Range Test Tags
Range tests are carried out after the initial setup of the study area as a part of the planning and documentation of the site. Special test tags, of similar transmitting power to the ones which is going to be used in the study, should then be deployed or towed at various locations and depths in the area in order to map the reception. This way possible dead spots can be detected and a measure of the effective water volume under study can be documented. The actual range of each hydrophone is affected by many different factors, and will vary through the study period, but an initial range test can help you to reposition or adjust the setup in order to maximise the quality of your data. In many cases scientific paper reviewers will demand a range test as a part of the quality assessment of the data. Remember though, that any given range test is only valid for the specific set of acoustic conditions at the time. As with all tagging studies it is really just the data you actually get you can build your discussion upon. There are too many unknown variables influencing to be able to conclude on the eventual tags, where you get little or no data. A properly conducted range test could help you discover, and mitigate, if you see blind spots in your receiver array where your tags might slip through undetected.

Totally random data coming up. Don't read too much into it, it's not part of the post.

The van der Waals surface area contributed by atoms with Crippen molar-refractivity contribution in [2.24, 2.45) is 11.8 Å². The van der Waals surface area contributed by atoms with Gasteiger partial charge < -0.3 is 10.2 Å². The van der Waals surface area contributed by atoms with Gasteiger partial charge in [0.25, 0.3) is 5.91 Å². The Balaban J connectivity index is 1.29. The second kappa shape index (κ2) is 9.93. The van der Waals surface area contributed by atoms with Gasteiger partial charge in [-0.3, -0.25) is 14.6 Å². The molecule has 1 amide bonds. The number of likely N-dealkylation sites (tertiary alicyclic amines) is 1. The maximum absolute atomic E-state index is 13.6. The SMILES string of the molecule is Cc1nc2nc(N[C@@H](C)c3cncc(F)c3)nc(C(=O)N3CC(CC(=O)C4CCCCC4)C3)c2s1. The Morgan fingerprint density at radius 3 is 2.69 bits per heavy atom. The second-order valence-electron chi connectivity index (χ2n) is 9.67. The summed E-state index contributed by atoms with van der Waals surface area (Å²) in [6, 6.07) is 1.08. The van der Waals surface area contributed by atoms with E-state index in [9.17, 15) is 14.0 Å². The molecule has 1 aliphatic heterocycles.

Our special range tags are coded as a sensor tag and will transmit a cyclic sensor value which then easily lets you document when you are reaching the limits of the reception range and transmits are starting to get lost.
The transmit period can be set up with a minimum transmit interval of about one code every 4-5 seconds for a setup where you will only have this tag in the system when you are performing the range tests. Then you don't have to worry about it transmitting all the time and potentially jamming up signals or getting code collision from other tags present in the system. This kind of tags should be used with great care as they will also jam up your system permanently if they are lost within the system. We can build in a timer which shuts the tag off after a set period of time, if you'd like to make sure to avoid this. If you would like to use several range test tags at the same time in order to get the range test done faster, we can set your transmit periods accordingly to fit your needs.
In order to monitor the changing conditions in your system and get a measurement of the overall receiver network efficiency over time, a set of fixed tags could be deployed at different locations during the complete data sampling period. Tags for synchronizing the clocks of receivers in a grid for 2D or 3D positioning will be used in the same way. This kind of tags should operate on a separate frequency or be coded with a transmit period which is adapted to the number of other tags which is likely to be active in the system at the same time.